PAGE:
Parks, Zoning Top Tentative List of City Goals
City Council ranks priorities as it prepares to hash out biennial planning document
Developing a riverfront park, enacting a unified zoning ordinance and constructing multi-use recreational trails are at the top of a tentative list of priorities which the City of Fredericksburg may tackle over the next two years. This, according to a draft version of the Biennial City Council Goals and Initiatives document for fiscal years 2011 through 2013.
Over the last few days, members of the City Council have been tasked with individually prioritizing an unranked list of 43 initiatives which the city might like to move forward with by 2013. Each member of the City Council took that unranked list and assigned each initiative one of three priority designations (first, second or third tier priorities).
Council members could only assign 10 first priority rankings, 15 second priority rankings and 18 third priority rankings. Once compiled, the average scores for each initiative were tabulated and ranked by city staff.
The resulting document paints a general picture of the upcoming priorities of the council as a whole, however this ranked list is not necessarily indicative of how the final version of the Council Goals and Initiatives document will look when adopted by the City Council later this year.
Assistant City Manager Mark Whitley says the rankings are a designed to see where the Council generally stands on some important upcoming issues as the final Biennial Goals and Initiatives document is hashed out. From there, it's up to old fashioned politics to determine its final form.
"It's another tool in the decision making and prioritization process," says Whitley. "When the group gets together, the group dynamic can take over and they'll say 'let's move this one up, let's move this one down.'"
The ranked list of initiatives is divided into three color coded categories. The top 11 ranked initiatives are labeled Tier A, denoted in green, the middle ranked initiatives are labeled Tier B, denoted in yellow, and the lowest ranked initiatives are labeled Tier C, denoted in red.
The initiatives which make up Tier A are listed below:
- Initiative 1A - Historic District Character and Vitality - Riverfront Park - "Complete design of Riverfront Park, acquire easements for Riverwalk, Build Riverwalk, encourage resident use of park."
- Initiative 3B - Economic Vitality - Development Ordinances - "Prepare and adopt a unified development ordinance for zoning, subdivision and land use regulation."
- Initiative 5A - Parks Recreation and Open Space - Pathways - Build a significant portion of the Virginia Central Railway Trail, the Rappahannock Heritage Trail and the Cowan Boulevard Trail.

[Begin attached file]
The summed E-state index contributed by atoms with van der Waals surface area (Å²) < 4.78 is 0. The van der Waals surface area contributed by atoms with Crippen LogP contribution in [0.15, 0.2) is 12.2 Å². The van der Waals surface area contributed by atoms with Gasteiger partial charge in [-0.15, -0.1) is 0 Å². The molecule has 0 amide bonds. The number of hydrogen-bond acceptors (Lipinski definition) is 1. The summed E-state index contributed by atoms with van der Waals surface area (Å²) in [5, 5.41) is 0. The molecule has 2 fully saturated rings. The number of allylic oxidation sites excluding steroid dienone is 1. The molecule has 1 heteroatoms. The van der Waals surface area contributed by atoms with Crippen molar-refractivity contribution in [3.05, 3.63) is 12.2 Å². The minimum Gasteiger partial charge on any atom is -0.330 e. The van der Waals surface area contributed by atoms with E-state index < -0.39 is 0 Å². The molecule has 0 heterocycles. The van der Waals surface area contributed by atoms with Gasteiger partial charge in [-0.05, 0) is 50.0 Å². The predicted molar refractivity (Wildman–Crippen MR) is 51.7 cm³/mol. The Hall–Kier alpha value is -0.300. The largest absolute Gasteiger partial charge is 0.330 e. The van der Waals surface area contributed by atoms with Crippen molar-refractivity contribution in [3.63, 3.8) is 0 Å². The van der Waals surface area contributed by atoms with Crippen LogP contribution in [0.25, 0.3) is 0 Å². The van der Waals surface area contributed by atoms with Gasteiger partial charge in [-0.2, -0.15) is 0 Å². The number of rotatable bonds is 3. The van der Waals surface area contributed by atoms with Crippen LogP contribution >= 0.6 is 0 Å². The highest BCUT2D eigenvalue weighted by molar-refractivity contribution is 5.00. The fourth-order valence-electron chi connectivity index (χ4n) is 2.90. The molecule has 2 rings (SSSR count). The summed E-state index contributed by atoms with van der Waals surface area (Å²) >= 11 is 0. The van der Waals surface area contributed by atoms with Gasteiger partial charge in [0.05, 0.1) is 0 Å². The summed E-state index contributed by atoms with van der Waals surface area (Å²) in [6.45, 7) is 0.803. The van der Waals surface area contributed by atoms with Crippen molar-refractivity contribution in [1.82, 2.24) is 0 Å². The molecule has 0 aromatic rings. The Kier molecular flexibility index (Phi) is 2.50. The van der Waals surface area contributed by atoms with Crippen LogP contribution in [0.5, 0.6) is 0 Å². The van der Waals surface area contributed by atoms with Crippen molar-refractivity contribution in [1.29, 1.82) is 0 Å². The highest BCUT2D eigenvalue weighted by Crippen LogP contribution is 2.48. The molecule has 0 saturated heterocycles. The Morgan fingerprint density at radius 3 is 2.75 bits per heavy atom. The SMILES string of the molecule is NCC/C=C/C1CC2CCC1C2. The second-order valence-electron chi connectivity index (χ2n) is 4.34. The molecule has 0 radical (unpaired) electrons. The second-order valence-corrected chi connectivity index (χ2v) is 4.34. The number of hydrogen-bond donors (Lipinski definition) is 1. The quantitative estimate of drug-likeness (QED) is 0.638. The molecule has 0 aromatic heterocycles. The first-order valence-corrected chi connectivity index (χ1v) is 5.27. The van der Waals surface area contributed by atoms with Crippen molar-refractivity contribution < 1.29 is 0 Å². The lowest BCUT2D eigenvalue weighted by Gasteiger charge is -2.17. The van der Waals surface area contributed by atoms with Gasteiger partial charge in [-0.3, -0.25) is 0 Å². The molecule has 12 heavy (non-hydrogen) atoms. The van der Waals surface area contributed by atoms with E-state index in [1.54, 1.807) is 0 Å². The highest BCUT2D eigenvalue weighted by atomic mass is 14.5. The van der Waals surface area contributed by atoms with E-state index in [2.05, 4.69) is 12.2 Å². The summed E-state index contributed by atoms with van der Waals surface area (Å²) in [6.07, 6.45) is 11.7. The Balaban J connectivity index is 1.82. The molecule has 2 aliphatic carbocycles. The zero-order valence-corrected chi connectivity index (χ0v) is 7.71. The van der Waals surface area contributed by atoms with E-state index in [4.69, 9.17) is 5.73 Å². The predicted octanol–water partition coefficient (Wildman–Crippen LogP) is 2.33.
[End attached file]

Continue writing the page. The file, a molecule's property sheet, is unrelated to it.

- Initiative 8C - Governance and Communications - Organizational Review - "Pursue and organizational review at the functional level (consultant's study)"
- Initiative 1B - Historic District Character and Vitality - Courthouse - "Solicit proposals under PPEA, execute comprehensive aggreement."
- Initiative 2B - Character of the City and Neighborhoods - Property Maintenance - "Develop a program to pursue aggressive abatement of blighted properties."
- Initiative 6B - Public Saftey - Commnity Police Officer - "maintain and continue the community policing program."
- Initiative 1C - Historic District Character and Vitality - Downtown Revitaliation - "Encourage use of tax abatement program private property improvements."
- Initiative 6E - Public Safety - Courts - "Implement the U.S. Marshall's Report recommendations for courthouse security."
- Initiative 4E - Sustainability and the Natural Environment - River Enhancement - "Initiate discussions with Stafford County to dredge the Rappahannock River."
- Initiative 7D - Transportation - Train Station - "Continue to assist Virginia Railway Express with construction of train station and platform improvements.
Rounding out the bottom of the 43 item list are initiatives which seeks to promote local food initiatives and community gardens, another which seeks to develop an adopt a graffiti ordinance, an a plan to install energy efficient LED traffic signals.
The City Council will eventually take the feedback generated by the rankings and produce a biennial planning document for public comment, before adopting a future version of it, says Whitley. He expects that a version of the new Goals and Initiatives document could make its way before council for a public hearing soon, perhaps at the second council meeting in January or the first council meeting of February.
The full ranked draft Goals and Initiatives, along with a supplemental document which details the math behind the rankings, are available as PDFs to the right of this article.